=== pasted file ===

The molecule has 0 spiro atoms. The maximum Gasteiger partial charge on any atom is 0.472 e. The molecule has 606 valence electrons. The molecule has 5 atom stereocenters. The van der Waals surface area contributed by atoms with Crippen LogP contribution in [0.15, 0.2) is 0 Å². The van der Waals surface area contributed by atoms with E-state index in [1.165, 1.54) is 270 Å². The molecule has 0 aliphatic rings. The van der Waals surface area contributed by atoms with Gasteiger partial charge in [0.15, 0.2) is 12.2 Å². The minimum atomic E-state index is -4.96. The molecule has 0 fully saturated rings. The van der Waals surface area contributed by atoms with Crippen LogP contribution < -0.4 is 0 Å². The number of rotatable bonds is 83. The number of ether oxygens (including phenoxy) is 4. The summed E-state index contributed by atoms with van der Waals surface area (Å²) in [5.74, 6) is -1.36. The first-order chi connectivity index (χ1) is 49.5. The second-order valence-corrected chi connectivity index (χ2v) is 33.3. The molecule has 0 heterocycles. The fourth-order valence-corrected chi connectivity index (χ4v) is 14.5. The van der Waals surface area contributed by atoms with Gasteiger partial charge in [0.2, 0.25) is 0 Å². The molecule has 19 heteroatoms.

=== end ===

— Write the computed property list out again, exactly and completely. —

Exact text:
The molecule has 0 spiro atoms. The maximum Gasteiger partial charge on any atom is 0.472 e. The molecule has 606 valence electrons. The molecule has 5 atom stereocenters. The van der Waals surface area contributed by atoms with Crippen LogP contribution in [0.15, 0.2) is 0 Å². The van der Waals surface area contributed by atoms with E-state index in [1.165, 1.54) is 270 Å². The molecule has 0 aliphatic rings. The van der Waals surface area contributed by atoms with Gasteiger partial charge in [0.15, 0.2) is 12.2 Å². The minimum atomic E-state index is -4.96. The molecule has 0 fully saturated rings. The van der Waals surface area contributed by atoms with Crippen LogP contribution < -0.4 is 0 Å². The number of rotatable bonds is 83. The number of ether oxygens (including phenoxy) is 4. The summed E-state index contributed by atoms with van der Waals surface area (Å²) in [5.74, 6) is -1.36. The first-order chi connectivity index (χ1) is 49.5. The second-order valence-corrected chi connectivity index (χ2v) is 33.3. The molecule has 0 heterocycles. The fourth-order valence-corrected chi connectivity index (χ4v) is 14.5. The van der Waals surface area contributed by atoms with Gasteiger partial charge in [0.2, 0.25) is 0 Å². The molecule has 19 heteroatoms.